Current Event Friday #60

Highways have potholes to be sure, but a sinkhole? It happens

I’ve got a sinking feeling. Well, maybe not me but several drivers this week had that feeling during their morning commute. The impact this event had on drivers is the focus of today’s #CurrentEventFriday.

Image result for i 265 sinkhole
Repairs for a sinkhole on Interstate 265

Early Wednesday morning, a sinkhole opened up on Interstate 265 near the Floyd & Clark County lines in Indiana. The I-265 highway connects I-64 & I-65 highways and is traveled heavily most days by commuters during rush hour times and for shoppers heading to the commercial centers at the several exits on the highway.

As the sinkhole opened further at the heart of rush hour, several cars were involved in what would prove to be a fatal accident. Law enforcement worked to clear the crash and divert traffic to surface streets and avoid the sinkhole. Unfortunately, these efforts failed to prevent the accident referenced above. At the point of repair to the sinkhole, the dimensions of it had reached 30’ wide by 24’ long and 15’ deep. Indiana Department of Transportation (INDOT) officials did make necessary repairs to the area around the sinkhole later that day.

Southern Indiana and surrounding areas in Kentucky are defined by limestone below the soil that can lead to these instances. A sinkhole shut down the Louisville Zoo in March. The limestone deposits create a karst topography as subterranean rock material becomes soluble in liquids seeping from above the surface. While the karst topography offers opportunities for professional and amateur spelunkers wanting to explore caves, sinkholes often form nearby. In fact, many entrances to the caves open for tourists were discovered by entering sinkholes.

Local humor about the sinkhole on I-265 also added to other jokes about Indiana road conditions. While nearby roads are undergoing maintenance or repairs, the surface of I-265 may have already needed repair from potholes. Now with the sinkhole, surveys by INDOT may be needed. The area has also been inundated with record rainfall which has caused groundwater problems that contribute to the karst topography that seeps through the limestone.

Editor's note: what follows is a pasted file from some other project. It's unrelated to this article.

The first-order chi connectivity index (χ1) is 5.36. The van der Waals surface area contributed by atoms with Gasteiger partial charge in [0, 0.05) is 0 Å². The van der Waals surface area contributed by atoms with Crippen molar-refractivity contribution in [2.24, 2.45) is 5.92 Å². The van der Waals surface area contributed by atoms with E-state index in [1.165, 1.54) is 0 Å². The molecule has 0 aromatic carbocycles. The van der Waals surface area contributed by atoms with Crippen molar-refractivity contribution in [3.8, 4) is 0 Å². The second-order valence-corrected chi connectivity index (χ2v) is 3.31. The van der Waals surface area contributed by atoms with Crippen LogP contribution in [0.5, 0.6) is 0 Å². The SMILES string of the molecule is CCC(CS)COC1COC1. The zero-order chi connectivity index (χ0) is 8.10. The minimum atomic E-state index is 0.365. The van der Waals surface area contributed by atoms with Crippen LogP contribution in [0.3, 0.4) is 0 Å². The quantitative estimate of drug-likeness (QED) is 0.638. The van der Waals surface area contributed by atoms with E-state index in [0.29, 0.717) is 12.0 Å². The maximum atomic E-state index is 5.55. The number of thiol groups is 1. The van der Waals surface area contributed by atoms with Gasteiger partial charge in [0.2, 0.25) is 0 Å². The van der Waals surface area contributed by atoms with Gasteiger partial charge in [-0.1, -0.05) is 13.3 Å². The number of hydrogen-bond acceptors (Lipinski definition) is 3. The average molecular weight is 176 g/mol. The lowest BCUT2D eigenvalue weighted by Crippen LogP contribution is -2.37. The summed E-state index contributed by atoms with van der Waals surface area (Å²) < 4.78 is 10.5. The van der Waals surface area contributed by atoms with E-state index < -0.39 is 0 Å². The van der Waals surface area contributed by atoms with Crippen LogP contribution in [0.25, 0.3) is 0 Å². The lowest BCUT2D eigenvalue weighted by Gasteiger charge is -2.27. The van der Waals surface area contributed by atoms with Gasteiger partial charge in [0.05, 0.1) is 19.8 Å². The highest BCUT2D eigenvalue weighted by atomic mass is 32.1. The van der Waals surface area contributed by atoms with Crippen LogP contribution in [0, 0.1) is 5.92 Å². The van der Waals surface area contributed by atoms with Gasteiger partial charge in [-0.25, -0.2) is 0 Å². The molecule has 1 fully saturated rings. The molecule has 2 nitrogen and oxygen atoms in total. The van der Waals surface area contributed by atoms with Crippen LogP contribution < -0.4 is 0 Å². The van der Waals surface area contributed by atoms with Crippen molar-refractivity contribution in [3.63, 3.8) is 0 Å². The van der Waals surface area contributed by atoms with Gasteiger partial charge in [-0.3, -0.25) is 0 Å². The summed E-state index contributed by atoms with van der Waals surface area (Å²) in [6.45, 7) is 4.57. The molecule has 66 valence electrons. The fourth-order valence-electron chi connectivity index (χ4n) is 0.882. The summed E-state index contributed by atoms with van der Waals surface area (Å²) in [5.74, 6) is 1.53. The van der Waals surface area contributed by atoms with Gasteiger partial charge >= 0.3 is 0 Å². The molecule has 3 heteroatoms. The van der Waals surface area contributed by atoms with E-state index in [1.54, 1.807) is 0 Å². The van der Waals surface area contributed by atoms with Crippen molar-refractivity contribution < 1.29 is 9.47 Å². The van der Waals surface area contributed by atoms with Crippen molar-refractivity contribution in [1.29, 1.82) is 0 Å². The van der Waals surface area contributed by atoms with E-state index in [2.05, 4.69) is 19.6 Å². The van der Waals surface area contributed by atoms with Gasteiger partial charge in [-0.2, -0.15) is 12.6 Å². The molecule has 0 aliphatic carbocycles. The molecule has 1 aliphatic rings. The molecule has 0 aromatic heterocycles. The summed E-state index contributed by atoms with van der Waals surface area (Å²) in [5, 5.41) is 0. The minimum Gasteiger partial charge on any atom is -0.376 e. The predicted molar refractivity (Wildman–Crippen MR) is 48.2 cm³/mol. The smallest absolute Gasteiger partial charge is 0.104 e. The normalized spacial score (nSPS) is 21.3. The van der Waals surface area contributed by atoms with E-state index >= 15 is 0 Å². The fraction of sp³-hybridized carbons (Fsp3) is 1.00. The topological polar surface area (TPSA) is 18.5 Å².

The presence of sinkholes in the Ohio River Valley also is of concern to homeowners that may have to worry about the karst topography with their foundations. Settling of foundations and basements will often happen to buildings and houses and repairs are needed as fractures and the settling gets worse.

So, with two sinkholes opening up in the area in less than 3 months’ time, geologists and emergency officials will no doubt be monitoring and surveying our area to hopefully predict and prevent further disasters. Seemingly, the region has been spared by tectonic problems with earthquakes.

Are sinkholes a problem in your area?

Current Event Friday #54

The one time I’m not a fan of things that go boom in the night

Kentucky Derby fans start your engines! Tomorrow is the kickoff of the Kentucky Derby season. The day will be marked with an event that’s taken on a life of its own, rivaling the Derby itself—Thunder Over Louisville.

low angle photo of fireworks
Photo by on

Thunder Over Louisville is a firework show combining popular music selections with thousands of fireworks to begin the season of Kentucky Derby Festival. What began several years ago as a kickoff event focused only on the fireworks has now added an afternoon air show, carnival rides, local restaurant specials, festival food and more starting on a Saturday morning a fortnight ahead of the Kentucky Derby.